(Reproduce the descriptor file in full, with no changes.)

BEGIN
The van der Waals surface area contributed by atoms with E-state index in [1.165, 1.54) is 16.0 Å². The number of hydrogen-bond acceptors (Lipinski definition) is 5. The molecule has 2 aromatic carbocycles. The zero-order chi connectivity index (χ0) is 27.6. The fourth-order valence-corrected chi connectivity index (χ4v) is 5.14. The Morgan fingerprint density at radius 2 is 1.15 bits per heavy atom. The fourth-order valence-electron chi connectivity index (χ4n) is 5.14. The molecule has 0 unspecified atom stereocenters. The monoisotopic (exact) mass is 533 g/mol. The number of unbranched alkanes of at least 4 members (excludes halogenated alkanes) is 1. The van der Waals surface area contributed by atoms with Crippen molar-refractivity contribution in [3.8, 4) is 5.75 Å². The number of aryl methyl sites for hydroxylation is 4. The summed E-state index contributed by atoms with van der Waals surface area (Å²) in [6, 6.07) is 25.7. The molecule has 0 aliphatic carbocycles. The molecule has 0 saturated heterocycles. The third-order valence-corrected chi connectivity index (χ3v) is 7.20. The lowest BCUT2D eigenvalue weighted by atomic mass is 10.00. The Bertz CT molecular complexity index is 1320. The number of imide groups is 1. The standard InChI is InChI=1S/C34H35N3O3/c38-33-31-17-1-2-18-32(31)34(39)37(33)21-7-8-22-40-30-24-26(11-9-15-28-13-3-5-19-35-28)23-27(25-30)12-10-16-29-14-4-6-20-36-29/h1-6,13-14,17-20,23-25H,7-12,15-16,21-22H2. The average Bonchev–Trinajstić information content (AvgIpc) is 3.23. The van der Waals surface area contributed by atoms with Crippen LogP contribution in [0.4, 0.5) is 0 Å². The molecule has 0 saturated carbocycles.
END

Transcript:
The van der Waals surface area contributed by atoms with E-state index in [1.165, 1.54) is 16.0 Å². The number of hydrogen-bond acceptors (Lipinski definition) is 5. The molecule has 2 aromatic carbocycles. The zero-order chi connectivity index (χ0) is 27.6. The fourth-order valence-corrected chi connectivity index (χ4v) is 5.14. The Morgan fingerprint density at radius 2 is 1.15 bits per heavy atom. The fourth-order valence-electron chi connectivity index (χ4n) is 5.14. The molecule has 0 unspecified atom stereocenters. The monoisotopic (exact) mass is 533 g/mol. The number of unbranched alkanes of at least 4 members (excludes halogenated alkanes) is 1. The van der Waals surface area contributed by atoms with Crippen molar-refractivity contribution in [3.8, 4) is 5.75 Å². The number of aryl methyl sites for hydroxylation is 4. The summed E-state index contributed by atoms with van der Waals surface area (Å²) in [6, 6.07) is 25.7. The molecule has 0 aliphatic carbocycles. The molecule has 0 saturated heterocycles. The third-order valence-corrected chi connectivity index (χ3v) is 7.20. The lowest BCUT2D eigenvalue weighted by atomic mass is 10.00. The Bertz CT molecular complexity index is 1320. The number of imide groups is 1. The standard InChI is InChI=1S/C34H35N3O3/c38-33-31-17-1-2-18-32(31)34(39)37(33)21-7-8-22-40-30-24-26(11-9-15-28-13-3-5-19-35-28)23-27(25-30)12-10-16-29-14-4-6-20-36-29/h1-6,13-14,17-20,23-25H,7-12,15-16,21-22H2. The average Bonchev–Trinajstić information content (AvgIpc) is 3.23. The van der Waals surface area contributed by atoms with Crippen LogP contribution in [0.4, 0.5) is 0 Å². The molecule has 0 saturated carbocycles.